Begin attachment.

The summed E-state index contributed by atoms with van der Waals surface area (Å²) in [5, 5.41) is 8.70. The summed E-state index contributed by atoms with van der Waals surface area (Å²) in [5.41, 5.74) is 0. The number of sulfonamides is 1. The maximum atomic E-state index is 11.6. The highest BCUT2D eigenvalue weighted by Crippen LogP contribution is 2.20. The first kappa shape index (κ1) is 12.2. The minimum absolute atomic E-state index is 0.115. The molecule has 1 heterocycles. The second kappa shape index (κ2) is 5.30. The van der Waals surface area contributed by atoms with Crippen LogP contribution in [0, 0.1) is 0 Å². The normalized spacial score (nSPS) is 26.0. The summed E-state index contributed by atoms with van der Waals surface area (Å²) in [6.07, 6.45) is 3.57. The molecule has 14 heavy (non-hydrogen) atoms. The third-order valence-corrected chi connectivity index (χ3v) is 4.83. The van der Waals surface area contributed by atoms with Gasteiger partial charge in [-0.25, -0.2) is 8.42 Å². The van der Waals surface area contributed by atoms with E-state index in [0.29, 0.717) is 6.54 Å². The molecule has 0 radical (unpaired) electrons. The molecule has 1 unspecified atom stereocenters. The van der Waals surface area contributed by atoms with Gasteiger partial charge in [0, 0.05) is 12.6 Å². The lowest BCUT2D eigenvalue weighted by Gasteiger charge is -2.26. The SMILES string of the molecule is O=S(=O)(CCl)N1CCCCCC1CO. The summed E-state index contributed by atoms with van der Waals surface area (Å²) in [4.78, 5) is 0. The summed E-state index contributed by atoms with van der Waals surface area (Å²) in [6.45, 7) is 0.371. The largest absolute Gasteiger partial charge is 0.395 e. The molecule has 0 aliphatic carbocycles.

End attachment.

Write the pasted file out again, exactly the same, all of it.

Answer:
The summed E-state index contributed by atoms with van der Waals surface area (Å²) in [5, 5.41) is 8.70. The summed E-state index contributed by atoms with van der Waals surface area (Å²) in [5.41, 5.74) is 0. The number of sulfonamides is 1. The maximum atomic E-state index is 11.6. The highest BCUT2D eigenvalue weighted by Crippen LogP contribution is 2.20. The first kappa shape index (κ1) is 12.2. The minimum absolute atomic E-state index is 0.115. The molecule has 1 heterocycles. The second kappa shape index (κ2) is 5.30. The van der Waals surface area contributed by atoms with Crippen LogP contribution in [0, 0.1) is 0 Å². The normalized spacial score (nSPS) is 26.0. The summed E-state index contributed by atoms with van der Waals surface area (Å²) in [6.07, 6.45) is 3.57. The molecule has 14 heavy (non-hydrogen) atoms. The third-order valence-corrected chi connectivity index (χ3v) is 4.83. The van der Waals surface area contributed by atoms with Gasteiger partial charge in [-0.25, -0.2) is 8.42 Å². The van der Waals surface area contributed by atoms with E-state index in [0.29, 0.717) is 6.54 Å². The molecule has 0 radical (unpaired) electrons. The molecule has 1 unspecified atom stereocenters. The van der Waals surface area contributed by atoms with Gasteiger partial charge in [0, 0.05) is 12.6 Å². The lowest BCUT2D eigenvalue weighted by Gasteiger charge is -2.26. The SMILES string of the molecule is O=S(=O)(CCl)N1CCCCCC1CO. The summed E-state index contributed by atoms with van der Waals surface area (Å²) in [4.78, 5) is 0. The summed E-state index contributed by atoms with van der Waals surface area (Å²) in [6.45, 7) is 0.371. The largest absolute Gasteiger partial charge is 0.395 e. The molecule has 0 aliphatic carbocycles.